I’ll admit I also didn’t really get what you were after, so the clarification was welcome. I don’t think anyone’s heavily invested in the idea of Electron itself if there is another approach with equivalent results. Electron does have the advantage that once the integration is done you get more or less free, working, application builds for Mac, Windows and Linux.
As long time silent syncthing user i agree with @jerryjacobs. I am actually using his excelent xor-gate/syncthing-macosx and i don’t think there is anything useful Electron could bring Syncthing.
I have a little experience with Electron. I’ve made unofficial Riot electron client before there was official one (when it used to be called Vector).
I think electron is misunderstood. It is not a website wrapper. The main feature is that it combines browser with Node.js in one package an you can call Node from the web view. Meaning you can do stuff browser can’t (run webserver, manipulate filesystem etc). This is useful when you already have some webapp that could use things like cashing, local database stuff like that. Or you make completely new desktop software (peer2peer is very common usecase).
But it still is not useful since most of the time you just have syncthing running as service in the background. You don’t want to have to run Electron app so your syncthing works.
Webviews are expensive, they take lot of memory. Electron tray apps are stupid, people make them just for fun because it is very easy. Every webview takes like 150MB ram minimum imagine having 5 of them. xor-gate/syncthing-macosx takes around 20MB for me.
I believe the reason people use syncthing tray clients are:
- Easy install
- Quick if syncthing is running and is ok
- Shortcut to syncthing webapp
- Automatic updates (dunno if all of them do it or syncthing does this automatically but syncthing-macosx does and its most important feature)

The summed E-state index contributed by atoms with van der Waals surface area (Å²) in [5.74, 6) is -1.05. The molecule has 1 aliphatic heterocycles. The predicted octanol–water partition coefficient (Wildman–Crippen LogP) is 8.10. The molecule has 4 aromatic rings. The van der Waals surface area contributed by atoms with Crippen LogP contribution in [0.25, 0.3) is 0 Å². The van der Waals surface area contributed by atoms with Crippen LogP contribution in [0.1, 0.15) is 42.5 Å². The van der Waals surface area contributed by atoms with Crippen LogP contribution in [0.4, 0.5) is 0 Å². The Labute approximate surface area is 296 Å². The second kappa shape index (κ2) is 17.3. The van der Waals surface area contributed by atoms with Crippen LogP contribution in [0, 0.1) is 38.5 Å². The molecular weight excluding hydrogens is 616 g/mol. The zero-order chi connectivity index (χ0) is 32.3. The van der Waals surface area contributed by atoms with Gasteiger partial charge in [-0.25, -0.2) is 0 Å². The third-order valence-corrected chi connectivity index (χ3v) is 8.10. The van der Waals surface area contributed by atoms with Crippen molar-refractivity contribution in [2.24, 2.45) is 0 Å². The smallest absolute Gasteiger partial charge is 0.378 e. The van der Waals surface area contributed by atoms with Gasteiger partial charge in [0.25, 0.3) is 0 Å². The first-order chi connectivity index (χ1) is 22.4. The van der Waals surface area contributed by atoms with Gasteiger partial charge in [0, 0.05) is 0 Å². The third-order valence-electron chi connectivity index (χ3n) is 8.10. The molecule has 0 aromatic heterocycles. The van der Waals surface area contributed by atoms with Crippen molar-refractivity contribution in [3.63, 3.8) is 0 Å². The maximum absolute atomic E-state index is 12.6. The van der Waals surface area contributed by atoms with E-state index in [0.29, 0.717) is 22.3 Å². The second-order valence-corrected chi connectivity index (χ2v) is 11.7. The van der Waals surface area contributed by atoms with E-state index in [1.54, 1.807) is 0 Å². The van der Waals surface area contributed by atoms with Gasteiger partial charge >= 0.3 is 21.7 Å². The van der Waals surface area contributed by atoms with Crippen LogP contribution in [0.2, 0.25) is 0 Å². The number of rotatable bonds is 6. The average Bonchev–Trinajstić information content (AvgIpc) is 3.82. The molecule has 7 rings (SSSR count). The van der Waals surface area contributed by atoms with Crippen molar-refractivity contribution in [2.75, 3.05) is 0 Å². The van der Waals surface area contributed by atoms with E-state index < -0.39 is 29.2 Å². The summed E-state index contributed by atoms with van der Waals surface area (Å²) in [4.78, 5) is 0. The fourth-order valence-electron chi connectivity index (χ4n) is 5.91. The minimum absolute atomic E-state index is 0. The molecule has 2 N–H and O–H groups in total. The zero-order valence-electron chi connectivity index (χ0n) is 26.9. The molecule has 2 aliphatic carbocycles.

But i guess i have 5-10 syncthing folders on my machines. If you are dealing with many more maybe there is need for better more responsive client. Then the problem is the legacy angular 1 client which is unfortunate but hard to replace.
Thanks for that informative response. I will have to check out that syncthing-macosx repo. Also kudos on your Riot development. That is another fantastic open source project that I use daily.
Thank you for your clear explanation of the differences in technology and memory usage between native and “cross platform” application!
So you’re saying that using Electron as a website wrapper would be an overkill if one does not make use of additional Node.js features?
Hence I consider decoupling the GUI and the background service the best approach - despite the fact that it might complicate the initial setup.
That is true. Therefore Syncthing Tray does not use a web view for the tray application itself. Instantiating any web view is postponed until the user actually opens the web UI. There’s also an option to destroy the web view again when the web UI window has been closed. That is the best solution (I can think of) for mixing “tray application” with “web UI”.
So the few seconds the web UI requires to show folders and directories come from the legacy version of Angular (and could be prevented by using another framework or doing more things by hand)? I’m just asking because the startup time is annoying indeed. The initial reason I developed Syncthing Tray was not having to wait a few seconds for a simple task like triggering a folder rescan or simply checking the overall status.
We are on the same page here @Martchus i think your tray is the right apporach.
I don’t know much about GTK or QT development but i imagine that it is much much harder to make it than web ui. Synthing is going to have lot of options and doing it weby way seems the most flexible.
I am not 100% sure but considering the fact that you’ve made the GUI fast using Qt then it is not a problem of the Syncthing or the api. It is problem of the UI. A while back I tried digging into the angular 1 project that syncthing uses and it is crazy. Angular 1 is unfortunately probably the slowest framework there is. It is also completely dead. Angular 2 is completely different framework requiring complete rewrite if you want to upgrade.
I am pretty sure the web ui would be way faster if it was written today with current tech.
You could probably find some webdev person who would rewrite the ui IF the UI was problem for them when using syncthing but… i believe majority of the people don’t use the webapp too much. It’s more like gui for text config.